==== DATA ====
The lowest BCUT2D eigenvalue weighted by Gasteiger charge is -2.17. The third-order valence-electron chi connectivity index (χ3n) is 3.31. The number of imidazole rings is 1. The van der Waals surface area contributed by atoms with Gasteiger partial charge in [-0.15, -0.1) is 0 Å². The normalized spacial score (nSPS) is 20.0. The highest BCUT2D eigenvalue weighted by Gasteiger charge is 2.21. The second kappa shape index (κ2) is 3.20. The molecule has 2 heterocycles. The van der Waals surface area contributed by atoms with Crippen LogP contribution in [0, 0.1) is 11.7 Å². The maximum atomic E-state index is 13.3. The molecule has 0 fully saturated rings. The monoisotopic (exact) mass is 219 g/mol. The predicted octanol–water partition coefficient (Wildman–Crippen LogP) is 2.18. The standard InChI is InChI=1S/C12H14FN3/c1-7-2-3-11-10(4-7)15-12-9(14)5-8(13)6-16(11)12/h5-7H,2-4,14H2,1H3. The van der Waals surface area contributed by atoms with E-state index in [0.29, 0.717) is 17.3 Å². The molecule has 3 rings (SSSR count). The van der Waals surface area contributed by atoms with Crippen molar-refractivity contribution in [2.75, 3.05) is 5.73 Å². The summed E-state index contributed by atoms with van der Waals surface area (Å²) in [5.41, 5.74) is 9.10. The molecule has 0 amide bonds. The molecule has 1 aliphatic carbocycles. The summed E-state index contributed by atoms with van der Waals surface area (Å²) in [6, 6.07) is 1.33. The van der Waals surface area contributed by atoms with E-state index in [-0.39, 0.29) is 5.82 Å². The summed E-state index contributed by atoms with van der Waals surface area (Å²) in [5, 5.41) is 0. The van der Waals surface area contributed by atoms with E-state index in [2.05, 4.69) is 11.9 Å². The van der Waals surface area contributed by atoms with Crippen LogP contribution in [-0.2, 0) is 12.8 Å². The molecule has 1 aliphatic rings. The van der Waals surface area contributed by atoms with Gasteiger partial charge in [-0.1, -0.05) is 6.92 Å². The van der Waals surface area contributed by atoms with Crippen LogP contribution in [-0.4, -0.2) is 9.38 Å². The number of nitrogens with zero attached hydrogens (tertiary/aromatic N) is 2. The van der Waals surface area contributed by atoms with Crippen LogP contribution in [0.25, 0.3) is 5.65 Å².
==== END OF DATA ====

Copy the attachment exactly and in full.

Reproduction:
The lowest BCUT2D eigenvalue weighted by Gasteiger charge is -2.17. The third-order valence-electron chi connectivity index (χ3n) is 3.31. The number of imidazole rings is 1. The van der Waals surface area contributed by atoms with Gasteiger partial charge in [-0.15, -0.1) is 0 Å². The normalized spacial score (nSPS) is 20.0. The highest BCUT2D eigenvalue weighted by Gasteiger charge is 2.21. The second kappa shape index (κ2) is 3.20. The molecule has 2 heterocycles. The van der Waals surface area contributed by atoms with Crippen LogP contribution in [0, 0.1) is 11.7 Å². The maximum atomic E-state index is 13.3. The molecule has 0 fully saturated rings. The monoisotopic (exact) mass is 219 g/mol. The predicted octanol–water partition coefficient (Wildman–Crippen LogP) is 2.18. The standard InChI is InChI=1S/C12H14FN3/c1-7-2-3-11-10(4-7)15-12-9(14)5-8(13)6-16(11)12/h5-7H,2-4,14H2,1H3. The van der Waals surface area contributed by atoms with E-state index in [0.29, 0.717) is 17.3 Å². The molecule has 3 rings (SSSR count). The van der Waals surface area contributed by atoms with Crippen molar-refractivity contribution in [2.75, 3.05) is 5.73 Å². The summed E-state index contributed by atoms with van der Waals surface area (Å²) in [5.41, 5.74) is 9.10. The molecule has 0 amide bonds. The molecule has 1 aliphatic carbocycles. The summed E-state index contributed by atoms with van der Waals surface area (Å²) in [6, 6.07) is 1.33. The van der Waals surface area contributed by atoms with E-state index in [-0.39, 0.29) is 5.82 Å². The summed E-state index contributed by atoms with van der Waals surface area (Å²) in [5, 5.41) is 0. The van der Waals surface area contributed by atoms with E-state index in [2.05, 4.69) is 11.9 Å². The van der Waals surface area contributed by atoms with Crippen LogP contribution in [-0.2, 0) is 12.8 Å². The molecule has 1 aliphatic rings. The van der Waals surface area contributed by atoms with Gasteiger partial charge in [-0.1, -0.05) is 6.92 Å². The van der Waals surface area contributed by atoms with Crippen LogP contribution in [-0.4, -0.2) is 9.38 Å². The number of nitrogens with zero attached hydrogens (tertiary/aromatic N) is 2. The van der Waals surface area contributed by atoms with Crippen LogP contribution in [0.25, 0.3) is 5.65 Å².